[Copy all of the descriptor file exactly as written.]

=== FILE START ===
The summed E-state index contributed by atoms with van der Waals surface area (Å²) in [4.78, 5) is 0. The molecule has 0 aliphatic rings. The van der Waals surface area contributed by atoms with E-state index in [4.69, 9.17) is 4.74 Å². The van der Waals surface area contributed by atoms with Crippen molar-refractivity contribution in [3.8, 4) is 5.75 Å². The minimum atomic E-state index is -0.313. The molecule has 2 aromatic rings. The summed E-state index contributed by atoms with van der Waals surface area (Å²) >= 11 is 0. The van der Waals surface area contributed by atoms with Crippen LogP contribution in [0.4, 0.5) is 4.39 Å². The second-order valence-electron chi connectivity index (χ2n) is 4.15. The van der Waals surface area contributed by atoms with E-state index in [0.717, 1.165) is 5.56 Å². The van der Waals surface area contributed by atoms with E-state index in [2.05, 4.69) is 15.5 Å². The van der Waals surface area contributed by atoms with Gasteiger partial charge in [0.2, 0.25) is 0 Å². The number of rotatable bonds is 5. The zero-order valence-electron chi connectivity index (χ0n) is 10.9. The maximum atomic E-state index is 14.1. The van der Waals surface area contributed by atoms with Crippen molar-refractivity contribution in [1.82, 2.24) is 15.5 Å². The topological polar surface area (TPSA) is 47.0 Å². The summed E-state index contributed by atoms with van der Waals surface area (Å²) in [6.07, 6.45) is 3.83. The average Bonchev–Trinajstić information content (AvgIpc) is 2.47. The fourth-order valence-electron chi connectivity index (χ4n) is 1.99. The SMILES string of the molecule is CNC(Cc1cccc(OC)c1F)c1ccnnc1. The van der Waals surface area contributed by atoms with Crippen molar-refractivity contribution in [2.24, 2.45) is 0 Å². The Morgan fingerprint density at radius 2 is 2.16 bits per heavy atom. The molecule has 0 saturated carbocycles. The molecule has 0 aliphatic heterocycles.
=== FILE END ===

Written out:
The summed E-state index contributed by atoms with van der Waals surface area (Å²) in [4.78, 5) is 0. The molecule has 0 aliphatic rings. The van der Waals surface area contributed by atoms with E-state index in [4.69, 9.17) is 4.74 Å². The van der Waals surface area contributed by atoms with Crippen molar-refractivity contribution in [3.8, 4) is 5.75 Å². The minimum atomic E-state index is -0.313. The molecule has 2 aromatic rings. The summed E-state index contributed by atoms with van der Waals surface area (Å²) >= 11 is 0. The van der Waals surface area contributed by atoms with Crippen LogP contribution in [0.4, 0.5) is 4.39 Å². The second-order valence-electron chi connectivity index (χ2n) is 4.15. The van der Waals surface area contributed by atoms with E-state index in [0.717, 1.165) is 5.56 Å². The van der Waals surface area contributed by atoms with E-state index in [2.05, 4.69) is 15.5 Å². The van der Waals surface area contributed by atoms with Gasteiger partial charge in [0.2, 0.25) is 0 Å². The number of rotatable bonds is 5. The zero-order valence-electron chi connectivity index (χ0n) is 10.9. The maximum atomic E-state index is 14.1. The van der Waals surface area contributed by atoms with Crippen molar-refractivity contribution in [1.82, 2.24) is 15.5 Å². The topological polar surface area (TPSA) is 47.0 Å². The summed E-state index contributed by atoms with van der Waals surface area (Å²) in [6.07, 6.45) is 3.83. The average Bonchev–Trinajstić information content (AvgIpc) is 2.47. The fourth-order valence-electron chi connectivity index (χ4n) is 1.99. The SMILES string of the molecule is CNC(Cc1cccc(OC)c1F)c1ccnnc1. The van der Waals surface area contributed by atoms with Crippen molar-refractivity contribution in [2.24, 2.45) is 0 Å². The Morgan fingerprint density at radius 2 is 2.16 bits per heavy atom. The molecule has 0 saturated carbocycles. The molecule has 0 aliphatic heterocycles.